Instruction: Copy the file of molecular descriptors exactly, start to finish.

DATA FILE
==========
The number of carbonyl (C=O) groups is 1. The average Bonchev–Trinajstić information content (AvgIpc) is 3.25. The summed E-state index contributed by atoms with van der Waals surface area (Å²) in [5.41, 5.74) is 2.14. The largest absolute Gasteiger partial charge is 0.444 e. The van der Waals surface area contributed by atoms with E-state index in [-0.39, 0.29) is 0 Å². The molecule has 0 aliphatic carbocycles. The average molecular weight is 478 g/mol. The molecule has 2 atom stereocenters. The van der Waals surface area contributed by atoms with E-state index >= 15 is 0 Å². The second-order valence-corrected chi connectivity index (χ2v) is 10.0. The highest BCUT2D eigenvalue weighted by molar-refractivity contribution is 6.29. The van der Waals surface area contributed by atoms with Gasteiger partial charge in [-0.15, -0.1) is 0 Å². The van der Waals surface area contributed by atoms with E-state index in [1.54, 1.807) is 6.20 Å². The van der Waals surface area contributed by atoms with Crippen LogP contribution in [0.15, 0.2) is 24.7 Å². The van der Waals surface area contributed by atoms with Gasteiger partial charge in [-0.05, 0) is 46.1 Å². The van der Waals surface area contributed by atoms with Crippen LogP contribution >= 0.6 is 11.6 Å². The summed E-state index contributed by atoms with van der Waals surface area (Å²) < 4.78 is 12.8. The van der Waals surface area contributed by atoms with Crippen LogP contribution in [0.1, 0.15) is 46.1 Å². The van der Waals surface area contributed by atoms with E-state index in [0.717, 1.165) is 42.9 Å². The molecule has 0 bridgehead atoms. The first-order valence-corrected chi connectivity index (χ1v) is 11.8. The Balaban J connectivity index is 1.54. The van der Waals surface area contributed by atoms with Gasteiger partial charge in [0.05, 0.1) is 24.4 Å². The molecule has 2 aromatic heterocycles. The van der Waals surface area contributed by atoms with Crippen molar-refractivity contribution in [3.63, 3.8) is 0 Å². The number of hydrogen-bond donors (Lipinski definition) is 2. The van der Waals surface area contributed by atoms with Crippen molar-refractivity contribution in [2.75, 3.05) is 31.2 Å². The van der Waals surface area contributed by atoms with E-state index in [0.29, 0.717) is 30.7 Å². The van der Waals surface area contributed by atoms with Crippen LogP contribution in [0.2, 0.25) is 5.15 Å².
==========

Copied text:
The number of carbonyl (C=O) groups is 1. The average Bonchev–Trinajstić information content (AvgIpc) is 3.25. The summed E-state index contributed by atoms with van der Waals surface area (Å²) in [5.41, 5.74) is 2.14. The largest absolute Gasteiger partial charge is 0.444 e. The van der Waals surface area contributed by atoms with E-state index in [-0.39, 0.29) is 0 Å². The molecule has 0 aliphatic carbocycles. The average molecular weight is 478 g/mol. The molecule has 2 atom stereocenters. The van der Waals surface area contributed by atoms with E-state index >= 15 is 0 Å². The second-order valence-corrected chi connectivity index (χ2v) is 10.0. The highest BCUT2D eigenvalue weighted by molar-refractivity contribution is 6.29. The van der Waals surface area contributed by atoms with Gasteiger partial charge in [-0.15, -0.1) is 0 Å². The van der Waals surface area contributed by atoms with E-state index in [1.54, 1.807) is 6.20 Å². The van der Waals surface area contributed by atoms with Crippen LogP contribution in [0.15, 0.2) is 24.7 Å². The van der Waals surface area contributed by atoms with Gasteiger partial charge in [-0.05, 0) is 46.1 Å². The van der Waals surface area contributed by atoms with Crippen LogP contribution >= 0.6 is 11.6 Å². The summed E-state index contributed by atoms with van der Waals surface area (Å²) < 4.78 is 12.8. The van der Waals surface area contributed by atoms with Crippen LogP contribution in [0.1, 0.15) is 46.1 Å². The van der Waals surface area contributed by atoms with E-state index in [0.717, 1.165) is 42.9 Å². The molecule has 0 bridgehead atoms. The first-order valence-corrected chi connectivity index (χ1v) is 11.8. The Balaban J connectivity index is 1.54. The van der Waals surface area contributed by atoms with Gasteiger partial charge in [0.05, 0.1) is 24.4 Å². The molecule has 2 aromatic heterocycles. The van der Waals surface area contributed by atoms with Crippen molar-refractivity contribution in [3.63, 3.8) is 0 Å². The number of hydrogen-bond donors (Lipinski definition) is 2. The van der Waals surface area contributed by atoms with Crippen molar-refractivity contribution in [2.75, 3.05) is 31.2 Å². The van der Waals surface area contributed by atoms with E-state index in [0.29, 0.717) is 30.7 Å². The van der Waals surface area contributed by atoms with Crippen LogP contribution in [0.2, 0.25) is 5.15 Å².